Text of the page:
If you’re reading this on any device other than a mobile phone, you’re behind the times. If I can’t persuade you to post this piece on Facebook, I’m doomed to irrelevance. And if you want to tweet a complaint about my bad jokes or ask for a restaurant recommendation in Heathrow, I’d better have a round-the-clock team ready to respond.
O.K., so those lessons were intended not for me but for the travel industry types at EyeforTravel’s Social Media and Mobile Strategies for Travel conference, which I attended last week in San Francisco. I did, though, pick up some tips — and a few warnings — about how a budget traveler should maneuver in this fast-changing world.
Hold those prices: Several companies allow you to put a no-risk hold on airline tickets for days or weeks for a small fee. If you haven’t heard of this, you most likely will. Robert Brown, the founder of OptionsAway, one of those companies, said his service’s “call option” will be integrated into more mainstream booking sites within months.
How could it save you money? It’s sort of like insurance: capture a low price before your plans are finalized and take a few days or weeks to decide. If you cancel, you lose only the fee. (If the prices go down, you save more.) A competitor, Level Skies, has the advantage of allowing you to move the travel dates forward or back one day up until when you finalize your purchase. Their interface, though, needs some work — and there’s no app yet.
Better photo sharing: Have you already traded a heavy SLR camera for your iPhone when you travel, posting your pictures on Facebook and Instagram? Several sites now help you share your experience more elegantly. A new one that officially launched at the conference and should soon be available on the App Store, Tripstr (iPhone only, at least for now), is designed to turn your photos into an appealing record of your trip that others can view and even add to their own “bucket list.” In addition to sharing with others on your Tripstr network, you can share a link through Facebook and email.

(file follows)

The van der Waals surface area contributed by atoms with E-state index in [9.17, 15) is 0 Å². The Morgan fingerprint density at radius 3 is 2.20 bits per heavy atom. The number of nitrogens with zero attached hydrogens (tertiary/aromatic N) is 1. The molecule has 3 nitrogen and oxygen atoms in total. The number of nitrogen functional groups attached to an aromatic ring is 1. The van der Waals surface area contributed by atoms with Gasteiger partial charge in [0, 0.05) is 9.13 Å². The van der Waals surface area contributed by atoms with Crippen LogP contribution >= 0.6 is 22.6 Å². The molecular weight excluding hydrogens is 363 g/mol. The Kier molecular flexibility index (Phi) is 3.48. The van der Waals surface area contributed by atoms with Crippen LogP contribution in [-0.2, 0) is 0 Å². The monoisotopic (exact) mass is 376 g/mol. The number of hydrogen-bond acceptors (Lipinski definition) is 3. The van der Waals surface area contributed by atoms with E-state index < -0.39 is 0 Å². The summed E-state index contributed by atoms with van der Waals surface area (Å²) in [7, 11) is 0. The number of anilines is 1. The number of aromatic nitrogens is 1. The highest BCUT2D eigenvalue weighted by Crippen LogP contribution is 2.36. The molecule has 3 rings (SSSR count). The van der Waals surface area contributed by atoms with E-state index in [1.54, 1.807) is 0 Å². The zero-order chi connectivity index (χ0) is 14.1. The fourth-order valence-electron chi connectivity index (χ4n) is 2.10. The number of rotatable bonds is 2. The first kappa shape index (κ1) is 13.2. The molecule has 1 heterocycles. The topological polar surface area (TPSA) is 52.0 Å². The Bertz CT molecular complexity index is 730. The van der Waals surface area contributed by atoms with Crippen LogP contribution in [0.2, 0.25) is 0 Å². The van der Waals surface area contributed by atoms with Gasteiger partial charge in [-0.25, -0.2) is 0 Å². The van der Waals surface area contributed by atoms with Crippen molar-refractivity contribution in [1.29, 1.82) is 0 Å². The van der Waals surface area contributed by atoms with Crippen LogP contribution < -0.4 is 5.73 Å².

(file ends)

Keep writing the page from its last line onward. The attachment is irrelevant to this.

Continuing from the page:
Is customer service transitioning to social media? Shashank Nigam, the chief executive of a research and consulting company called SimpliFlying, told an amazing story of a passenger on Turkish Airlines who, frustrated that the flight attendants would not turn down the heat, vented on Facebook via the plane’s free Wi-Fi. Because spots sent from the plane’s IP address are flagged, the airline’s social media team spotted the comment, contacted the pilot, and a compromise was reached. Many other airlines are also responsive on Twitter: KLM, for example, says it responds to 4,500 tweets and Facebook posts a week, in 10 languages and always within an hour.
I asked Mr. Nigam if some companies had perhaps swung too many resources toward their social media response team to the detriment of call centers. “There is an unfair advantage to the connected traveler,” he said. But that’s true only for some companies — and don’t expect miracle solutions. Just having a Twitter team doesn’t instantly make the flood of requests during weather-related cancellations go away, for example. Still, the industry is moving in this direction if you don’t have a Twitter or Facebook account, it can’t hurt to open one just for this purpose — it might end up saving you time and money.